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Stunting at birth: recognition of early-life linear growth failure in the western highlands of Guatemala.

Solomons, Noel W; Vossenaar, Marieke; Chomat, Anne-Marie; Doak, Colleen M; Koski, Kristine G; Scott, Marilyn E.
Public Health Nutr; 18(10): 1737-45, 2015 Jul.
Artigo em Inglês | MEDLINE | ID: mdl-26017476

OBJECTIVE:

Measurements of length at birth, or in the neonatal period, are challenging to obtain and often discounted for lack of validity. Hence, classical 'under-5' stunting rates have been derived from surveys on children from 6 to 59 months of age. Guatemala has a high prevalence of stunting (49.8%), but the age of onset of growth failure is not clearly defined. The objective of the study was to assess length-for-age within the first 1.5 months of life among Guatemalan infants.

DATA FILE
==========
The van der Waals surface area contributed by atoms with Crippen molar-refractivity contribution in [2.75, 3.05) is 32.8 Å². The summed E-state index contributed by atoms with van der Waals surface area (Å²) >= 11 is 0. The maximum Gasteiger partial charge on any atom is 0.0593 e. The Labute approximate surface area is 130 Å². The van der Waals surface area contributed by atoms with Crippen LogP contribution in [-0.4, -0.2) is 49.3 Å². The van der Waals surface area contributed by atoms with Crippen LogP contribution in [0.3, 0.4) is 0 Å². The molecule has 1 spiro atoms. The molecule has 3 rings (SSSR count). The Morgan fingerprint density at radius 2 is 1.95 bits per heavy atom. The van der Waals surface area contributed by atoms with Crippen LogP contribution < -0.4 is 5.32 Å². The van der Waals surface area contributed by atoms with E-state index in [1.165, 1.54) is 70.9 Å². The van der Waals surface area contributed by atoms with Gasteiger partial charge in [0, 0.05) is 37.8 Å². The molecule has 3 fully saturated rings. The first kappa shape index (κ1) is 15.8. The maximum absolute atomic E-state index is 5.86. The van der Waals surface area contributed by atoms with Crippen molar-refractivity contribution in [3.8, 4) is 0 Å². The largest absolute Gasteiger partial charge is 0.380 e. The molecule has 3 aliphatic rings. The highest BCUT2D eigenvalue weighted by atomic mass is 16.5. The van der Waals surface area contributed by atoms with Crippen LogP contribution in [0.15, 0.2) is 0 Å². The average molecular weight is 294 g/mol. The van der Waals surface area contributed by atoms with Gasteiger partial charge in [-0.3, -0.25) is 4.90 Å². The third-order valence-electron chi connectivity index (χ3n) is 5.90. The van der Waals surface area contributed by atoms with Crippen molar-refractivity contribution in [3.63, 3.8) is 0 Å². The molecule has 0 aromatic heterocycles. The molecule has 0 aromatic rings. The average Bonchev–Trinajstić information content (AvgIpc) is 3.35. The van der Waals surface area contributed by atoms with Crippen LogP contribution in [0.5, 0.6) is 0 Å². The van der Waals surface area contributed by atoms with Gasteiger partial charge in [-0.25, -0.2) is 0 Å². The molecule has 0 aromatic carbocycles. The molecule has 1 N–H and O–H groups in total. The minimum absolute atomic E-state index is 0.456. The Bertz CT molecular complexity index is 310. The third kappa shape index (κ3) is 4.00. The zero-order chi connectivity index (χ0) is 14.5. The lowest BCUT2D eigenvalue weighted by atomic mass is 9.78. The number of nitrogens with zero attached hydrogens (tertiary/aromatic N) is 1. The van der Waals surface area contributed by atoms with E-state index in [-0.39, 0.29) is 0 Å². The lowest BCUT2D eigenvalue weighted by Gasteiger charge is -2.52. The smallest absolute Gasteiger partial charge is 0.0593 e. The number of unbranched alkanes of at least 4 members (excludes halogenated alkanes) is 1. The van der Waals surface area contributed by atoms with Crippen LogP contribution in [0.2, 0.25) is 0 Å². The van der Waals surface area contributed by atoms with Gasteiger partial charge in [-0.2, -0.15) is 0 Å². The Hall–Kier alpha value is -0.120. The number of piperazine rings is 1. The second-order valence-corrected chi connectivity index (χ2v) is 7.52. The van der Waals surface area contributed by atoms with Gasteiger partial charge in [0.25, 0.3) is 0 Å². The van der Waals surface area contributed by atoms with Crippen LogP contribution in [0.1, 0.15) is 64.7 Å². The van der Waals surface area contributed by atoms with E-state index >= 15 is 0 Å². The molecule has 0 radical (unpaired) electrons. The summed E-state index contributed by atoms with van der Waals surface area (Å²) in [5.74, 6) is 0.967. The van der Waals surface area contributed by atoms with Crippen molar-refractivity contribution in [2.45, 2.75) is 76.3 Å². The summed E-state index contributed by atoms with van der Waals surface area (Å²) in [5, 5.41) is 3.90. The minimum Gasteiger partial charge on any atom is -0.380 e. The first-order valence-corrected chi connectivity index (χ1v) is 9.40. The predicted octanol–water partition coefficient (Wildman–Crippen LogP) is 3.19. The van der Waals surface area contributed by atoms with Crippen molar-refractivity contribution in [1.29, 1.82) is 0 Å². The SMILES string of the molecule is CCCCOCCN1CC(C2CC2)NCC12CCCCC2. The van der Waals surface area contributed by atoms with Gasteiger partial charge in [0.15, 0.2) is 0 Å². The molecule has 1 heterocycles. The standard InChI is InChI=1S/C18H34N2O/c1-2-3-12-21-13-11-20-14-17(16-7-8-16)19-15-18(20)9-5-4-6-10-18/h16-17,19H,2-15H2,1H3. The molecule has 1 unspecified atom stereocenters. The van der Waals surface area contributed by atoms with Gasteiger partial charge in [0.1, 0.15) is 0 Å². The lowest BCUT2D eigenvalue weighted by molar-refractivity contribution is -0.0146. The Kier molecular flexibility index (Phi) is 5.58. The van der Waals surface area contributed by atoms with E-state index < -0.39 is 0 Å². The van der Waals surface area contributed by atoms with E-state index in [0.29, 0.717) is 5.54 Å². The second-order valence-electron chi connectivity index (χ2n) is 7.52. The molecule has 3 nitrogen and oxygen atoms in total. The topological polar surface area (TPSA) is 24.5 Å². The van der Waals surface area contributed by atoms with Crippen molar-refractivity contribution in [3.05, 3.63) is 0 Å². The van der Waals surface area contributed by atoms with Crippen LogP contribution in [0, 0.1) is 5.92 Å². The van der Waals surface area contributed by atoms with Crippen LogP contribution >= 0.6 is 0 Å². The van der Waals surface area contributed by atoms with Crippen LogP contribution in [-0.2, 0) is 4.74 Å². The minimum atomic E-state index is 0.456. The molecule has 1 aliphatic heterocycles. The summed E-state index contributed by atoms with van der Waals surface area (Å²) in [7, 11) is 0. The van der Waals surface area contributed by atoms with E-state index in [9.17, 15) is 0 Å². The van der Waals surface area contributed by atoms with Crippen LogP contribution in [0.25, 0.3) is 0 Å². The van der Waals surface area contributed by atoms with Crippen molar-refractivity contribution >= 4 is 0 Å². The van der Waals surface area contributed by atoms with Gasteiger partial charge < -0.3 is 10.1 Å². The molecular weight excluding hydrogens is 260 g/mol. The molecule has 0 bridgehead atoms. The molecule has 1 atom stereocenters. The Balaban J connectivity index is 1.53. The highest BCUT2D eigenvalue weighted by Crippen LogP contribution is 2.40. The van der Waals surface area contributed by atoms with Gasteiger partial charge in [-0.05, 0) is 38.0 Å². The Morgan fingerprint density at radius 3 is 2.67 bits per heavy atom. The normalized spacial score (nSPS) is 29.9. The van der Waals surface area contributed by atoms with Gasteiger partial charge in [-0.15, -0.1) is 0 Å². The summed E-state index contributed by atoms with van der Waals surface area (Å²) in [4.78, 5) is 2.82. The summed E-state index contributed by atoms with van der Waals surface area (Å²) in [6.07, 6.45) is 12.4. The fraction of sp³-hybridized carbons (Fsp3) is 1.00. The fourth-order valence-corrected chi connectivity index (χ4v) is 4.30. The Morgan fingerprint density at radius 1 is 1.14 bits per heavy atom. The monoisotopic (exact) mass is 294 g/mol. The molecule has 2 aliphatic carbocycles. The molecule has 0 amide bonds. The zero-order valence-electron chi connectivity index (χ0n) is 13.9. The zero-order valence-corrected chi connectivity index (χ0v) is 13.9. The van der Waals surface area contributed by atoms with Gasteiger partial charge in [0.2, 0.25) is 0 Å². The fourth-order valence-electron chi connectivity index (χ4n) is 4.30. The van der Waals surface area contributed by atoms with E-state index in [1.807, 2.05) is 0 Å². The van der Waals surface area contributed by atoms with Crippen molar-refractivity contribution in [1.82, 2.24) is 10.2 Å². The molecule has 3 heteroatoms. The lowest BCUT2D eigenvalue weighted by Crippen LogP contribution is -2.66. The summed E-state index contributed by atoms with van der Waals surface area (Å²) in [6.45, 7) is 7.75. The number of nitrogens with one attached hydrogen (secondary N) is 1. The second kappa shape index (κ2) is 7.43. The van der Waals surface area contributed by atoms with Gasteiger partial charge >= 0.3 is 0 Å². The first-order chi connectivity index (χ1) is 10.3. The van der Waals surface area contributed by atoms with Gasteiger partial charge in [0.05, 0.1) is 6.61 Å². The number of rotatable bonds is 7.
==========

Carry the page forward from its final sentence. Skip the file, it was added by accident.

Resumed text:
DESIGN:

As part of a cross-sectional observational study, supine length was measured in young infants. Mothers' height was measured. Length-for-age Z-scores (HAZ) were generated and stunting was defined as HAZ <-2 using WHO growth standards.SETTING: Eight rural, indigenous Mam-Mayan villages (n 200, 100% of Mayan indigenous origin) and an urban clinic of Quetzaltenango (n 106, 27% of Mayan indigenous origin), Guatemala.

SUBJECTS:

Three hundred and six newborns with a median age of 19 d.

RESULTS:

The median rural HAZ was -1.56 and prevalence of stunting was 38%; the respective urban values were -1.41 and 25%. Linear regression revealed no relationship between infant age and HAZ (r = 0.101, r(2) = 0.010, P = 0.077). Maternal height explained 3% of the variability in HAZ (r = 0.171, r(2) = 0.029, P = 0.003).

CONCLUSIONS:

Stunting must be carried over from in utero growth retardation in short-stature Guatemalan mothers. As linear growth failure in this setting begins in utero, its prevention must be linked to maternal care strategies during gestation, or even before. A focus on maternal nutrition and health in an intergenerational dimension is needed to reduce its prevalence.
Selo DaSilva